Stephen Ritz is a force of nature. He is giving a talk at the TED forum, and he’s in perpetual motion, gesticulating wildly and talking nonstop. With the energy and style of a stand-up comic, he explains to his audience his ethos for what he’s doing with his high school kids in the South Bronx:
“Kids should not have to leave their community to live, learn, and earn in a better one…Black field, brown field, toxic waste field, battlefield–we’re proving in the Bronx that you can grow anywhere.”
What Ritz and his students are growing is edible produce–and lots of it. His classroom boasts “the world’s first indoor edible wall;” he tells his students that if they’re hungry, they should just go up to the wall and grab a handful of tasty greens. They’re producing every kind of fresh vegetable imaginable–and putting them to good use. They send their produce directly to the school cafeteria, taking on what Ritz calls “the school’s biggest bully.” To illustrate his point, he puts up a picture of the cafeteria menu, which is replete with processed foods, sugar-laden snacks, and other unhealthy offerings. He makes a poignant observation:
“Seventy percent of the kids that I see who are labeled ‘learning disabled’ would not have been had they had proper prenatal nutrition.”
Ritz and his students (“the youngest nationally certified workforce in America”) also send the food they grow to neighborhood homeless shelters, outreach centers, and other organizations that reach out to the city’s most impoverished residents. Ritz takes pride in the fact that he has changed daily school attendance from 40% to 93%, and that his students’ academic performance has shot through the roof. These are kids who walk past toxic waste dumps daily, in an environment where drugs are available on every corner and where gang activity often makes the neighborhood look like a demilitarized zone. In a speech at Columbia University called “From Crack to Cucumbers,” he made the point that some of his students who were previously addicted to drugs are now “addicted” to urban farming! That speech resulted in an invitation to the White House Garden. The “Green Bronx Machine” has captured the imagination of the country.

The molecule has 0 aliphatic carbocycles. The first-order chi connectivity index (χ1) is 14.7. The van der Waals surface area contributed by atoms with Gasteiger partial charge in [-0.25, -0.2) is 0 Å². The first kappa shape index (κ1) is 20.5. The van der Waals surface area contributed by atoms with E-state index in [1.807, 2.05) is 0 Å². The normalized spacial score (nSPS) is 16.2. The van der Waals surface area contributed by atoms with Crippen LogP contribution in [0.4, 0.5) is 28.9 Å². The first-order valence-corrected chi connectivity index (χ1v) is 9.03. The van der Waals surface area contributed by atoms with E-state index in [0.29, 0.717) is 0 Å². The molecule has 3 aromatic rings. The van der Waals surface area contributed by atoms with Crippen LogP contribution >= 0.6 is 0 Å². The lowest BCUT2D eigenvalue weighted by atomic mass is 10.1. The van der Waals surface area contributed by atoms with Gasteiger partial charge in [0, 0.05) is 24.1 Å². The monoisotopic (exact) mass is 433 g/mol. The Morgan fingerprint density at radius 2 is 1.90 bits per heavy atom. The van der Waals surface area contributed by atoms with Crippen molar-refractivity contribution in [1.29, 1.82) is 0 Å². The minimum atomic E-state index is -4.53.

Ritz dreams of duplicating his experiment in public school urban agriculture nationwide, focusing on the country’s poorest urban centers. “The greening of America starts first with the pocket, then with the heart, and then with the mind,” he says, referring to our purchasing power and the primacy of affect — commitment at an emotional level preceding intellectual engagement. Many of his students have learning disabilities; expectations of their academic performance have traditionally been low. Bucking the odds, Ritz’ students are wowing both the school administrators and their parents with their academic achievements.
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This is precisely the kind of green, sustainable initiative we need to see more of—across North America and indeed throughout the world. The greening of our cities is incredibly important for the future health of humanity. Innovative programs such as the one Stephen Ritz has launched so successfully deserve our attention and our support. He has managed to teach his students sound nutritional values while giving them an opportunity that’s rare in economically depressed urban centers: to grow their own food and share it with their community.
Childhood obesity is rampant in North America, and inflammatory diseases of all kinds are on the rise due to the over-consumption of processed foods. Given these facts, few things are more important than teaching the next generation the principles of healthy eating. The fact that Ritz’ students are getting daily helpings of green vegetables at school is a triumph in itself! Add the fact that they are exporting their produce throughout the borough, and the South Bronx Green Machine may well be the ideal model for urban agricultural education. Educators in our urban centers here in Canada would do well to follow Ritz’ lead.
“I’m a teacher, not a farmer,” Ritz says repeatedly in the course of his talk. Nonetheless, he has grown some 25,000 pounds of produce with the help of his students. He’s also grown hope, a precious commodity anywhere, but particularly in places like the South Bronx.
William K. Ferro is a freelance writer specializing in holistic health and wellness. He lives in Maryland near the Chesapeake Bay.